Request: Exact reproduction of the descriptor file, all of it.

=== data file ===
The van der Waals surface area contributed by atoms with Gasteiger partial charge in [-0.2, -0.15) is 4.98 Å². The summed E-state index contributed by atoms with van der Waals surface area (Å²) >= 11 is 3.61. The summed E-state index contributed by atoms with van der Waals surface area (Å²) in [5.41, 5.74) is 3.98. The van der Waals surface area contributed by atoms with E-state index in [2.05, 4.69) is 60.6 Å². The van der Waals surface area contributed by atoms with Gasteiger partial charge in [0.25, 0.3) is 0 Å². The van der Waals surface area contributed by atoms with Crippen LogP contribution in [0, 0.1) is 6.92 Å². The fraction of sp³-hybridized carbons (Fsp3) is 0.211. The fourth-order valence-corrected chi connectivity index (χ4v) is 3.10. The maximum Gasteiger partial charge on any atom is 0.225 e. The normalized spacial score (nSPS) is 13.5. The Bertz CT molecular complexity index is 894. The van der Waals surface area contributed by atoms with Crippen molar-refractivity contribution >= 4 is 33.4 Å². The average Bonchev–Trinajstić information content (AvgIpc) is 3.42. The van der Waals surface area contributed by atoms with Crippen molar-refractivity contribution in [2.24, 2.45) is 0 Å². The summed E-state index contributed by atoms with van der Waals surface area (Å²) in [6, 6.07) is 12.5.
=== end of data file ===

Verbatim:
The van der Waals surface area contributed by atoms with Gasteiger partial charge in [-0.2, -0.15) is 4.98 Å². The summed E-state index contributed by atoms with van der Waals surface area (Å²) >= 11 is 3.61. The summed E-state index contributed by atoms with van der Waals surface area (Å²) in [5.41, 5.74) is 3.98. The van der Waals surface area contributed by atoms with E-state index in [2.05, 4.69) is 60.6 Å². The van der Waals surface area contributed by atoms with Gasteiger partial charge in [0.25, 0.3) is 0 Å². The van der Waals surface area contributed by atoms with Crippen LogP contribution in [0, 0.1) is 6.92 Å². The fraction of sp³-hybridized carbons (Fsp3) is 0.211. The fourth-order valence-corrected chi connectivity index (χ4v) is 3.10. The maximum Gasteiger partial charge on any atom is 0.225 e. The normalized spacial score (nSPS) is 13.5. The Bertz CT molecular complexity index is 894. The van der Waals surface area contributed by atoms with Crippen molar-refractivity contribution >= 4 is 33.4 Å². The average Bonchev–Trinajstić information content (AvgIpc) is 3.42. The van der Waals surface area contributed by atoms with Crippen molar-refractivity contribution in [2.24, 2.45) is 0 Å². The summed E-state index contributed by atoms with van der Waals surface area (Å²) in [6, 6.07) is 12.5.